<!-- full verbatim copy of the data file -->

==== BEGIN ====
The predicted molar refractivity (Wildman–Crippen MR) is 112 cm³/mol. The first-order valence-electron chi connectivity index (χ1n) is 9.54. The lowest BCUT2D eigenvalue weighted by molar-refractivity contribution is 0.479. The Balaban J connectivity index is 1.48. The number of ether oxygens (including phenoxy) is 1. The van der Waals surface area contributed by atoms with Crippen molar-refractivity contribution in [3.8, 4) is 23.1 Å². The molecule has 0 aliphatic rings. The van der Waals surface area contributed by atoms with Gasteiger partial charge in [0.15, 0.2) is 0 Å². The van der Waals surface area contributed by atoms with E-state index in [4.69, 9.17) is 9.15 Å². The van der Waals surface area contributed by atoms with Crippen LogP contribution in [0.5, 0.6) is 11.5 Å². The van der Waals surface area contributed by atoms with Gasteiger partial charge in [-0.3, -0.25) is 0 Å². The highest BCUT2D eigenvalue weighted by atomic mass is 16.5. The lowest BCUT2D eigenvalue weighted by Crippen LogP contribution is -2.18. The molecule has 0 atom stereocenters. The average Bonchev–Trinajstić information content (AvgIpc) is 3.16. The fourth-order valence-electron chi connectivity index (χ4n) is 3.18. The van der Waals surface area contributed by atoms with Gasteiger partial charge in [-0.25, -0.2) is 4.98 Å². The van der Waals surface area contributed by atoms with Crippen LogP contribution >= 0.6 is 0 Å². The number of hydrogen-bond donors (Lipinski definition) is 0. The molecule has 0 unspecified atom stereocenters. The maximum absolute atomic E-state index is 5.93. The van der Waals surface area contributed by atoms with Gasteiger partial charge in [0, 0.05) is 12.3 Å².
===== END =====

The predicted molar refractivity (Wildman–Crippen MR) is 112 cm³/mol. The first-order valence-electron chi connectivity index (χ1n) is 9.54. The lowest BCUT2D eigenvalue weighted by molar-refractivity contribution is 0.479. The Balaban J connectivity index is 1.48. The number of ether oxygens (including phenoxy) is 1. The van der Waals surface area contributed by atoms with Crippen molar-refractivity contribution in [3.8, 4) is 23.1 Å². The molecule has 0 aliphatic rings. The van der Waals surface area contributed by atoms with Gasteiger partial charge in [0.15, 0.2) is 0 Å². The van der Waals surface area contributed by atoms with E-state index in [4.69, 9.17) is 9.15 Å². The van der Waals surface area contributed by atoms with Crippen LogP contribution in [0.5, 0.6) is 11.5 Å². The van der Waals surface area contributed by atoms with Gasteiger partial charge in [-0.3, -0.25) is 0 Å². The highest BCUT2D eigenvalue weighted by atomic mass is 16.5. The lowest BCUT2D eigenvalue weighted by Crippen LogP contribution is -2.18. The molecule has 0 atom stereocenters. The average Bonchev–Trinajstić information content (AvgIpc) is 3.16. The fourth-order valence-electron chi connectivity index (χ4n) is 3.18. The van der Waals surface area contributed by atoms with Gasteiger partial charge in [-0.25, -0.2) is 4.98 Å². The van der Waals surface area contributed by atoms with Crippen LogP contribution >= 0.6 is 0 Å². The number of hydrogen-bond donors (Lipinski definition) is 0. The molecule has 0 unspecified atom stereocenters. The maximum absolute atomic E-state index is 5.93. The van der Waals surface area contributed by atoms with Gasteiger partial charge in [0, 0.05) is 12.3 Å².